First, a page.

A care advisor or a specialist physiotherapist would have known this. Had I been able to see someone who fully understands my condition, I might have been saved weeks of hospital treatment and a painful operation.”

The Muscular Dystrophy Campaign’s Director of Care, Support and Campaigns, Nic Bungay, said:

“We are delighted to have the support of John Leech MP in our campaign for investment in services to improve health care and save money. He is a powerful voice in Parliament for local patients and families living with muscle-wasting diseases.”

Backed by a group of leading clinicians**, the Muscular Dystrophy Campaign argues that investing as little as £65 per patient each year***, in frontline health services and equipment would significantly reduce critical care on hospital wards costing up to £1,925 per day. The charity is now calling for a full national audit of emergency care for people with muscle-wasting conditions, to address the wasted funds.

The Invest to Save report follows major reviews of muscle-wasting disease care in Scotland, Wales and England, where existing services were criticised as “inadequate and unacceptable”****. It has found that a lack of ongoing specialist support including access to expert care advisors, consultants and specialist physiotherapy is having a significant impact on
both the length and frequency of hospital visits. The key findings include:

 Patients’ muscle-wasting disease conditions have been significantly and permanently worsened by lack of timely access to appropriate treatment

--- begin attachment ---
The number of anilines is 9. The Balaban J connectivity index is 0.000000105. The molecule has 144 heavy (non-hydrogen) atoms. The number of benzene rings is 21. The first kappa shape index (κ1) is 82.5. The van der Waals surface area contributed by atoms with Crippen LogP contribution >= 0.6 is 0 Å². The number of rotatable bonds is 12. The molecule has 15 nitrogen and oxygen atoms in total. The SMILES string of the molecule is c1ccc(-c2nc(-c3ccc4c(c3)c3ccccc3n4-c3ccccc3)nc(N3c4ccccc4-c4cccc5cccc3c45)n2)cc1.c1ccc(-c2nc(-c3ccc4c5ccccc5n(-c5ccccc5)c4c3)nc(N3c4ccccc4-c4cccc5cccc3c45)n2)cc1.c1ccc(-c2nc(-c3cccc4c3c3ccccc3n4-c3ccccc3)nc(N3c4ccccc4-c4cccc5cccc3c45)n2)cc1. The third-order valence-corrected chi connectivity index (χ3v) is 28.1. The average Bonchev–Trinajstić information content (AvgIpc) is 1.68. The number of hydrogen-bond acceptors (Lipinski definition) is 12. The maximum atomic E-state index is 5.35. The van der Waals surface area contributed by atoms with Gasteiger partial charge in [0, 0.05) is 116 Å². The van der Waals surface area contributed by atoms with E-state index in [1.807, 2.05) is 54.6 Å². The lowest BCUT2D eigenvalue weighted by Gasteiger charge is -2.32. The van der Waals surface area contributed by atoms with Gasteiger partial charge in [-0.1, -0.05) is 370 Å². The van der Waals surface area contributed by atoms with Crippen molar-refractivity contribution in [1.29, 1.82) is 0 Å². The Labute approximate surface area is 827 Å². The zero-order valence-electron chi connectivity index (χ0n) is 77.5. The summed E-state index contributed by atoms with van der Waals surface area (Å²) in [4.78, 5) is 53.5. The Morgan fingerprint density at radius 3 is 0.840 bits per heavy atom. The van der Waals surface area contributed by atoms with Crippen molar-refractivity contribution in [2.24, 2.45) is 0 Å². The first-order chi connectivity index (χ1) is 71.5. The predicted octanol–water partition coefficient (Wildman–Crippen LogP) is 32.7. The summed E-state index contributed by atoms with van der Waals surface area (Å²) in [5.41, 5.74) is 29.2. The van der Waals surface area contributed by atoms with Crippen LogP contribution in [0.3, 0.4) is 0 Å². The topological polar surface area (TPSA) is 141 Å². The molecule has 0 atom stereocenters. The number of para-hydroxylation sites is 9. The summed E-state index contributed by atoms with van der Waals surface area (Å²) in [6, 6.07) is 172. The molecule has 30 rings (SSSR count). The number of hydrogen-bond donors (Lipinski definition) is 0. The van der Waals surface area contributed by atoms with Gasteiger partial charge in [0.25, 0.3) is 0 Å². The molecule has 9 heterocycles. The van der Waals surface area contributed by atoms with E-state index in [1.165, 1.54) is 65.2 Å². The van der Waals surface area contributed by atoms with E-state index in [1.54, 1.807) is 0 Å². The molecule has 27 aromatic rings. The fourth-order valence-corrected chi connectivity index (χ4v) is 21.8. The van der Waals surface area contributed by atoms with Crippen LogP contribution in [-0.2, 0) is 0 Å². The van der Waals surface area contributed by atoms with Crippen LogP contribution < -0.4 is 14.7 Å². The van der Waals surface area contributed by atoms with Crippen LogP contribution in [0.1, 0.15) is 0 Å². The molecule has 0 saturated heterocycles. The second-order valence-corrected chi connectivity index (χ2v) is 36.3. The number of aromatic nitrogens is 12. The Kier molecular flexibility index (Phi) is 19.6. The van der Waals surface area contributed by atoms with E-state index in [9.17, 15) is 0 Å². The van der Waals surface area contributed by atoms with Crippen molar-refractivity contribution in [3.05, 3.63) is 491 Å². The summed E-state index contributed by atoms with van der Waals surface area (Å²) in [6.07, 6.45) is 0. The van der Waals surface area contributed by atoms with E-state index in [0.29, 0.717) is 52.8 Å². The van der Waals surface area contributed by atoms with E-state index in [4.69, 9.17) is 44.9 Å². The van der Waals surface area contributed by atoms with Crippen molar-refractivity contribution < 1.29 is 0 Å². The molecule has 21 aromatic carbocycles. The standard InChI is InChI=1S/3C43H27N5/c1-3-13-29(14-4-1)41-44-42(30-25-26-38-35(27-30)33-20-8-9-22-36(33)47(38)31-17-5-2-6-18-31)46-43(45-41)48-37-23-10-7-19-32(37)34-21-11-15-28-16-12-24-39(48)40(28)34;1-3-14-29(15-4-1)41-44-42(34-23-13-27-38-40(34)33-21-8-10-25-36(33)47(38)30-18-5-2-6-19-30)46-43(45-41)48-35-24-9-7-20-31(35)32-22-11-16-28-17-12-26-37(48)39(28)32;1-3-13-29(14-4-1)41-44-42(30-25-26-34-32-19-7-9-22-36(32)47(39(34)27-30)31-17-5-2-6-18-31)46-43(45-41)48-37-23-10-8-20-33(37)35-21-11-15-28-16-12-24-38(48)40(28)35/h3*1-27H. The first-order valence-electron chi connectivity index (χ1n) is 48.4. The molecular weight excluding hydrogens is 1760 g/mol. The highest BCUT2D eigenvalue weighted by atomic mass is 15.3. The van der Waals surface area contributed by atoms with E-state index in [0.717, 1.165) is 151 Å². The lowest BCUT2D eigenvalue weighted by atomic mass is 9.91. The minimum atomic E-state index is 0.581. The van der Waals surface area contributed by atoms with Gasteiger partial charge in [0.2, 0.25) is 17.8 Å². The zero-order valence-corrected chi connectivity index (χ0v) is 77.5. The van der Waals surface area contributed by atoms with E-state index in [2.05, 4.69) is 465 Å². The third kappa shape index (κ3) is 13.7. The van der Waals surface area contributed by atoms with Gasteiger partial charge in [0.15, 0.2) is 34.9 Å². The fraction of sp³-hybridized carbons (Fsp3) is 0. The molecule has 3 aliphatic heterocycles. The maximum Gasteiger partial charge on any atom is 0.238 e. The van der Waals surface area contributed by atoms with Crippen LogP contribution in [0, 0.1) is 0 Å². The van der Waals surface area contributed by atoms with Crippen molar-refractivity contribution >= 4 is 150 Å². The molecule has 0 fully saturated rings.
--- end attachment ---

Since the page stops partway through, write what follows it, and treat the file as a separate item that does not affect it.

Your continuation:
 Nearly 40 per cent of patients admitted to hospital in emergency circumstances said that this could have been prevented through specialist treatments
 Patients report that a lack of understanding of their conditions among general health professionals is putting their health at risk
 Patients are being put at risk by a postcode lottery on specialist respiratory care

The Muscular Dystrophy Campaign is the leading UK charity focusing on muscle-wasting disease. It has pioneered the search for treatments and cures for more than 50 years, and is dedicated to improving the lives of all children and adults affected by muscle disease.

We fund world-class research to find effective treatments and cures; provide practical information, advice and emotional support for individuals, their families and carers; campaign to raise awareness and bring about change; award grants towards the cost of specialist equipment; and provide specialist education and development for health professionals.